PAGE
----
I recently came across some data on Community Commons regarding physical activity in schools that I didn’t quite understand. The maps showed 0-5 values, ranking each state on factors related to physical activity and nutrition in schools. What I didn’t understand from the maps was whether a score of 5 was good or bad.
I clicked the “INFO” button to learn more and was redirected to the data source (by the way, every data set on Community Commons has an associated “INFO” button that will lead you directly to its original source). What I learned was that this particular data comes from the Classification of Laws Associated with School Students, or CLASS. CLASS is a project of the National Institute of Health’s Division of Cancer Control and Population Sciences.
CLASS collects data on the following school related health factors:
- School Nutrition Environment – Farm to School Requirements
- Nutrition Education Standards
- Reimbursable School Meals
- Physical Education – Fitness Assessments
- Recess Time
- Physical Education Time Requirements
Each of these factors has a corresponding set of scored criteria that helps make up the data sets available on Community Commons. Let’s take a look at the two sets that had me stumped: Recess Time and Fitness Assessments
In order to determine if 5 was a good score or a bad score, I explored the CLASS scoring criteria on their website. The scoring tables I found are below. Turns out, 5 is a good score and means that schools in the state have policies in place and they follow the recommended guidelines for physical activity.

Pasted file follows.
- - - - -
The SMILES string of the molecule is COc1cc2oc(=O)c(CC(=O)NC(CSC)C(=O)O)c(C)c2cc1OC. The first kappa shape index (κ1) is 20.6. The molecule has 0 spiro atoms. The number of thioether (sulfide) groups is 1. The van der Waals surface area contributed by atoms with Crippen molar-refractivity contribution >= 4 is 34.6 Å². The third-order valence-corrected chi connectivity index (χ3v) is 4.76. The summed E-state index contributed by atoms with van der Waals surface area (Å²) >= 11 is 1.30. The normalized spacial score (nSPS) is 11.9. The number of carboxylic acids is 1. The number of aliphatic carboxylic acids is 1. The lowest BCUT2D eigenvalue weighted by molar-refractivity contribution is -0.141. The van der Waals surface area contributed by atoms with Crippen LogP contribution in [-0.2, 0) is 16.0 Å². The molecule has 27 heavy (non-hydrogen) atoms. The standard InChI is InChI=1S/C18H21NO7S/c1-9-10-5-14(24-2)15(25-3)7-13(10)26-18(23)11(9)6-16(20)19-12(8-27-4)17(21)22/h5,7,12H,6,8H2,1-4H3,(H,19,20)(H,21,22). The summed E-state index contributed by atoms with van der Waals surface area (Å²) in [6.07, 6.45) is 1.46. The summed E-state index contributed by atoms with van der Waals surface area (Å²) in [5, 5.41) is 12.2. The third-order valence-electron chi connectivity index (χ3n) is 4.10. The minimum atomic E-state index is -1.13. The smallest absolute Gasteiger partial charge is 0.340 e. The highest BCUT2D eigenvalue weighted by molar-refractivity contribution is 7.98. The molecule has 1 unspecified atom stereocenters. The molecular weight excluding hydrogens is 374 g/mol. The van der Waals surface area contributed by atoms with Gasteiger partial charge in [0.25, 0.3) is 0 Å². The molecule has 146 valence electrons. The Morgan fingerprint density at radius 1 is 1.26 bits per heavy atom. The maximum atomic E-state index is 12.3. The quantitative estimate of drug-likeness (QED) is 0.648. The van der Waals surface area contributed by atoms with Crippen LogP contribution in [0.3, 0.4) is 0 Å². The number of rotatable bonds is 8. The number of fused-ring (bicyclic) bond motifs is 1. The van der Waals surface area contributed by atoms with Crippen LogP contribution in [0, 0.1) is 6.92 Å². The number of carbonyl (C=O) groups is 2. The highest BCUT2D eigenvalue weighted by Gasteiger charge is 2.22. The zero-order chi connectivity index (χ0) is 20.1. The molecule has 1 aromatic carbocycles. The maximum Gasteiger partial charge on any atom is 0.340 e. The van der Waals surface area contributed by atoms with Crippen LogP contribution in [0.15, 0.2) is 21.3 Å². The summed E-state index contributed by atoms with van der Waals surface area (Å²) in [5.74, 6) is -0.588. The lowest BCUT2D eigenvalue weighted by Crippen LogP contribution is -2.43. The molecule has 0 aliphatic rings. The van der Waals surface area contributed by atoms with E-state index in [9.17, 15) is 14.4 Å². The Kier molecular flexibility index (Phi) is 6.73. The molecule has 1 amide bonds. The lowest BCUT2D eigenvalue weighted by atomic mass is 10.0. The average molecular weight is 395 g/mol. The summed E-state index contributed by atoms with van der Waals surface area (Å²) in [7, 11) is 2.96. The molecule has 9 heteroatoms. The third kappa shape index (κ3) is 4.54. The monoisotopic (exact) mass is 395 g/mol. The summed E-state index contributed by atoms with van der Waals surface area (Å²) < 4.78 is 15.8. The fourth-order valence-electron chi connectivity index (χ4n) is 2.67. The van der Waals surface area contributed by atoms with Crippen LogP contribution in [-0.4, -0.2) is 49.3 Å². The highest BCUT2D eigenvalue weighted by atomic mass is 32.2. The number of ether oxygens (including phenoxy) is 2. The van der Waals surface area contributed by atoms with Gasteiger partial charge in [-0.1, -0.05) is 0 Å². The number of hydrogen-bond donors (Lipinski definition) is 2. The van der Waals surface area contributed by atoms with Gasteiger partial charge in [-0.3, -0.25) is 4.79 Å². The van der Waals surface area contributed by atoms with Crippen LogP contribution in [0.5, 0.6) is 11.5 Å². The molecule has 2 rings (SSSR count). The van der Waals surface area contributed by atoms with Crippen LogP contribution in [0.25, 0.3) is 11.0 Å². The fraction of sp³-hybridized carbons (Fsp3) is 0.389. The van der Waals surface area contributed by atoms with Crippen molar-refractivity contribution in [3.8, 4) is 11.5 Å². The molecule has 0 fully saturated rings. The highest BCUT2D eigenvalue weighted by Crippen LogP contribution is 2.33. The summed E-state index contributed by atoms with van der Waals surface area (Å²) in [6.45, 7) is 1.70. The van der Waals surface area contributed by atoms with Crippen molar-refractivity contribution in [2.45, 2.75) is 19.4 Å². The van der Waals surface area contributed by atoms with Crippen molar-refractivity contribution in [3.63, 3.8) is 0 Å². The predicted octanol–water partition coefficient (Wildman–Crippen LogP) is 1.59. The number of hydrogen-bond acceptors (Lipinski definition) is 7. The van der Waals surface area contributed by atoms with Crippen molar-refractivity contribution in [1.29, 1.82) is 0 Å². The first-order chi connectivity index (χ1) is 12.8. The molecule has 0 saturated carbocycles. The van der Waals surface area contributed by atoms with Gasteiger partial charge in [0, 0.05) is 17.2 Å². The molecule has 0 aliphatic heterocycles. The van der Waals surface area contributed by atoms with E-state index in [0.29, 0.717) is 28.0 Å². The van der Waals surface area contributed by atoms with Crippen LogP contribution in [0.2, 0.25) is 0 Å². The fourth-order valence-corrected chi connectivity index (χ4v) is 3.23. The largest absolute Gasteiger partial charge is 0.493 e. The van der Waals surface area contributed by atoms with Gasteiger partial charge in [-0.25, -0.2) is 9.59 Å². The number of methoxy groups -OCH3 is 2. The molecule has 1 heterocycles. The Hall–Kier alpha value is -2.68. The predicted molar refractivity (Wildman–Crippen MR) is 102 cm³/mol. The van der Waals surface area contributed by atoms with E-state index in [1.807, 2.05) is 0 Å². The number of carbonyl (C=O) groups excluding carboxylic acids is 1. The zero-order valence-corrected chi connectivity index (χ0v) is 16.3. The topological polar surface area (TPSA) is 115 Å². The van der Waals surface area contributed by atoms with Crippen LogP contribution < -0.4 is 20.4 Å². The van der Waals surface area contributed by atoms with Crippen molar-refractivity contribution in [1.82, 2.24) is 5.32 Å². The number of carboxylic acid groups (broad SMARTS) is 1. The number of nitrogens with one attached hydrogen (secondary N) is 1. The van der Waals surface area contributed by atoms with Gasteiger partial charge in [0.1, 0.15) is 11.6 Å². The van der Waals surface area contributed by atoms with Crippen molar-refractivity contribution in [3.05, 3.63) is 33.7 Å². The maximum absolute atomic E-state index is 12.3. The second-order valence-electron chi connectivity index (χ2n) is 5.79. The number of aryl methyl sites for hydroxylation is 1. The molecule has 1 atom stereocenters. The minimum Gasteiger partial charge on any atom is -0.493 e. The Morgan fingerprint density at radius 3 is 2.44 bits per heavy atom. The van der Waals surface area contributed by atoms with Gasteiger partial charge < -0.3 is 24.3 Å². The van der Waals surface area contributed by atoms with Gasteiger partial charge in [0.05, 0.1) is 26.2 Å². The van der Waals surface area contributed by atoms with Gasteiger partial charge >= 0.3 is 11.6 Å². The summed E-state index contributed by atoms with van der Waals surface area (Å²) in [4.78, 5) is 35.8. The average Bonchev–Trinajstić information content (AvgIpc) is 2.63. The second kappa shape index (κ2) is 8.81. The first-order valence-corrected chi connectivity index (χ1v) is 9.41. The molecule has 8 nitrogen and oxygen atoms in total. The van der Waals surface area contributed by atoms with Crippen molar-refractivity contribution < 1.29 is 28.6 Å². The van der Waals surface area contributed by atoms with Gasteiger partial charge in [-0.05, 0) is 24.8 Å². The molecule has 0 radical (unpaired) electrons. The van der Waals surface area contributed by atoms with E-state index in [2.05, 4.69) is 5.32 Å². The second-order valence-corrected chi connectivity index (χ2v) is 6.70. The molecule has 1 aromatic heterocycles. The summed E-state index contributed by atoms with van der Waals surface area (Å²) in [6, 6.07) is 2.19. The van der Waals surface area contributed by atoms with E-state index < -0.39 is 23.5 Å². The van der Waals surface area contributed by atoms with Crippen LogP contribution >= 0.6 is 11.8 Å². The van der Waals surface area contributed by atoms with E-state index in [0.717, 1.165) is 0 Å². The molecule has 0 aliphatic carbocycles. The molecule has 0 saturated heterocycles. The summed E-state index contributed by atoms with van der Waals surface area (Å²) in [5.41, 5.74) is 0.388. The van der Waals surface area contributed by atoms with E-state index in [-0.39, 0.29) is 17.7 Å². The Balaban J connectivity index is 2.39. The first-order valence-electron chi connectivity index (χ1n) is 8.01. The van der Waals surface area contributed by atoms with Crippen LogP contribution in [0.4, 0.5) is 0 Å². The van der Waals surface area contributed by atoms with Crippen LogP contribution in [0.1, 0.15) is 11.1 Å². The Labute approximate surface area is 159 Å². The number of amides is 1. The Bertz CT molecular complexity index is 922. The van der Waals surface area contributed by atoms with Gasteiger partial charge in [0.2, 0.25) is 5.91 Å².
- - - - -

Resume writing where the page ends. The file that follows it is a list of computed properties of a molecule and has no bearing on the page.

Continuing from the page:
By exploring more information about the data, I was able to make an educated analysis about physical activity requirements in schools around the nation.
For example, it looks like there’s a group of states in the Midwest (Colorado, Nebraska, Kansas, Iowa, South Dakota, Montana, and Michigan) that don’t have any requirements regarding recess time or fitness assessments and there are very few (California, Texas, West Virginia, Mississippi, and Vermont) that have both types of requirements, but at widely varying degrees. Based on this information, I was able to dig deeper into those states that have requirements in place and learn more about how their policies and requirements were determined, implemented, and carried out.
Does your state have requirements for physical education? Are you working on policies related to physical education requirements? Tell us about it in the comments!